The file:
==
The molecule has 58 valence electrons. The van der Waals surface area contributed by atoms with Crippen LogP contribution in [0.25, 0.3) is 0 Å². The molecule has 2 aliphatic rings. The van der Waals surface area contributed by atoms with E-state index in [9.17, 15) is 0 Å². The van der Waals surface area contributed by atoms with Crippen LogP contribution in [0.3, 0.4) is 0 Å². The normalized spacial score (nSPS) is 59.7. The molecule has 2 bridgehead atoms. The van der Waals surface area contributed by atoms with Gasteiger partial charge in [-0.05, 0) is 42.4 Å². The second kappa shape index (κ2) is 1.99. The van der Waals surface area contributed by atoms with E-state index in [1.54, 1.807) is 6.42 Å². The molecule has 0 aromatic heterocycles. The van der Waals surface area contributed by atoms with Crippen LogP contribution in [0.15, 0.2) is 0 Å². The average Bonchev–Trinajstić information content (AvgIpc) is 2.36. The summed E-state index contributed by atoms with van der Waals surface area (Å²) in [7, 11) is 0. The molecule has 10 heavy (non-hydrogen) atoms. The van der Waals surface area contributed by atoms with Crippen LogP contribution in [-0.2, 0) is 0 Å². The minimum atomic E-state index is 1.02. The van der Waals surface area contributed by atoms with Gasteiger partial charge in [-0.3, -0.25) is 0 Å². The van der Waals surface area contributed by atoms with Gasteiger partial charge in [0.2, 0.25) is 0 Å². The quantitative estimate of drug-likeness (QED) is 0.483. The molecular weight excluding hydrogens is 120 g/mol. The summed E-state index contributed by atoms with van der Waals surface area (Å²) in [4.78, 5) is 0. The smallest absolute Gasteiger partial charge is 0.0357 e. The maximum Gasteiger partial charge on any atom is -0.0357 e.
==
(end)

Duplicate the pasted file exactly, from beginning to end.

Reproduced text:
The molecule has 58 valence electrons. The van der Waals surface area contributed by atoms with Crippen LogP contribution in [0.25, 0.3) is 0 Å². The molecule has 2 aliphatic rings. The van der Waals surface area contributed by atoms with E-state index in [9.17, 15) is 0 Å². The van der Waals surface area contributed by atoms with Crippen LogP contribution in [0.3, 0.4) is 0 Å². The normalized spacial score (nSPS) is 59.7. The molecule has 2 bridgehead atoms. The van der Waals surface area contributed by atoms with Gasteiger partial charge in [-0.05, 0) is 42.4 Å². The second kappa shape index (κ2) is 1.99. The van der Waals surface area contributed by atoms with E-state index in [1.54, 1.807) is 6.42 Å². The molecule has 0 aromatic heterocycles. The van der Waals surface area contributed by atoms with Crippen LogP contribution in [0.15, 0.2) is 0 Å². The average Bonchev–Trinajstić information content (AvgIpc) is 2.36. The summed E-state index contributed by atoms with van der Waals surface area (Å²) in [7, 11) is 0. The molecule has 10 heavy (non-hydrogen) atoms. The van der Waals surface area contributed by atoms with Crippen LogP contribution in [-0.2, 0) is 0 Å². The minimum atomic E-state index is 1.02. The van der Waals surface area contributed by atoms with Gasteiger partial charge in [-0.3, -0.25) is 0 Å². The van der Waals surface area contributed by atoms with Gasteiger partial charge in [0.2, 0.25) is 0 Å². The quantitative estimate of drug-likeness (QED) is 0.483. The molecular weight excluding hydrogens is 120 g/mol. The summed E-state index contributed by atoms with van der Waals surface area (Å²) in [4.78, 5) is 0. The smallest absolute Gasteiger partial charge is 0.0357 e. The maximum Gasteiger partial charge on any atom is -0.0357 e.